Poverty, deteriorating neighborhoods, older housing and parks, status... well, all those are a matter of perspective. Yes, unquestionably there are neighborhoods that I'd sooner not visit late at night, but the city isn't turning into a slum by any means. And speaking for myself, I would rather live in a community that has a little more economic diversity, but that's strictly a personal preference and would not be shared by all.

I think probably the biggest and most important difference between your two possible candidates is the fact that a Chicago suburb is inevitably going to have a much, much more cosmopolitan feel than Madison ever will. There are posters on this forum who look down their noses at Madison, sniffing dismissively at its "pretensions to grandeur", but it is certainly true that Madison is not and never will be a Chicago, or even a Milwaukee. It's a SMALL city, and it feels like a small city, and if you thrive on the bustle and the hurly-burly of a big-city atmosphere, you are likely to feel stifled and oppressed by what you may consider the humdrum nature of this community.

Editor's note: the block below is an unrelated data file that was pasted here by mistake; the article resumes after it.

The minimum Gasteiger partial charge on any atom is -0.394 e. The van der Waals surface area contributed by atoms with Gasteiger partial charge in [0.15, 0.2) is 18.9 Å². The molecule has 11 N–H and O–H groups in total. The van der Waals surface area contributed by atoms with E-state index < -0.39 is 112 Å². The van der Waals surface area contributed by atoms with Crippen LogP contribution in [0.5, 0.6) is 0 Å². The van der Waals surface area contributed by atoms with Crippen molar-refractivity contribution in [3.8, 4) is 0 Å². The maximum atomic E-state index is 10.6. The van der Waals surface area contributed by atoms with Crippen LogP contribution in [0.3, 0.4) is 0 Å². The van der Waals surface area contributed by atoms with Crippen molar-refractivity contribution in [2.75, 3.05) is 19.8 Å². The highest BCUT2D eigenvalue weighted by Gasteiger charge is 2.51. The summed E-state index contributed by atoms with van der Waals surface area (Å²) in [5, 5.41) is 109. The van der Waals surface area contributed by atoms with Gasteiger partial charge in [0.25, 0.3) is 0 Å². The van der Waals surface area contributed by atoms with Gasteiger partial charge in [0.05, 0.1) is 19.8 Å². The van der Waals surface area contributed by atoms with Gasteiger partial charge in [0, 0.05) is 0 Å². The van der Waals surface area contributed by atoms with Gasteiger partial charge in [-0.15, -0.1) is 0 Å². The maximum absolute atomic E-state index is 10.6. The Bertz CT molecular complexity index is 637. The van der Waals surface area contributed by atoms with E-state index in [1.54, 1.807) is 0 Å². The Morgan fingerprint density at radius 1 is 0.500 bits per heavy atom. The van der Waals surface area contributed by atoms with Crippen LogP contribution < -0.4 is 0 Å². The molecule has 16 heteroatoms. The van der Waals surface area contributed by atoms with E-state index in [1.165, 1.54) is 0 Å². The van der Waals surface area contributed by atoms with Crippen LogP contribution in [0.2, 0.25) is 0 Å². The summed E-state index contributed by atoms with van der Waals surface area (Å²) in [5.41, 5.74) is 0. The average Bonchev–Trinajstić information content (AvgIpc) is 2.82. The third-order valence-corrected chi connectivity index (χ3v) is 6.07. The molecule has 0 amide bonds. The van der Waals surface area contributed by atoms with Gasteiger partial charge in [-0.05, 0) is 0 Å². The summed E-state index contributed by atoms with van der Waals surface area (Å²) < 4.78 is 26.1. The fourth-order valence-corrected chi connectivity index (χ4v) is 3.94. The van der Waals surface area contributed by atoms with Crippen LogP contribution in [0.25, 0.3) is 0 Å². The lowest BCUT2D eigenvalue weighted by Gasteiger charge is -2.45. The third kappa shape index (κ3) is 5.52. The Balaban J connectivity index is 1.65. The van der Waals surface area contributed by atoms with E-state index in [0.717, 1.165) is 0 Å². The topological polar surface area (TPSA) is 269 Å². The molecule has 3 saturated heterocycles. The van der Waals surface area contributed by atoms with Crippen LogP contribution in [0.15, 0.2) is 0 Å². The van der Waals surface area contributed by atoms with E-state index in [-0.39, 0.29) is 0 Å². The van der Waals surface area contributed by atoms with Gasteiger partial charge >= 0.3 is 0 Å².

If your job opportunities will allow you to do a bit of scouting, I'd suggest a visit up here for a few days. Replies through this forum can give you some really good feedback from people who know a region, but only you can tell how it really fits for your needs and lifestyle. Check out both newspapers (the Wisconsin State Journal is the larger morning paper with a more conservative view, the Capital Times is the smaller afternoon liberal paper) at madison.com, and read the articles to get a sense of the local hot-button issues and topics. If you are a church-goer, visit one or two of your preferred denomination while you're here to get a feel for the fit there. And talk to people, locals, students and visitors, to get their perspectives as well as the posters on this forum.

Good luck to you! I hope you find a place where the fit is right, and that your dream business comes to fruition!
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Old 11-25-2007, 04:50 AM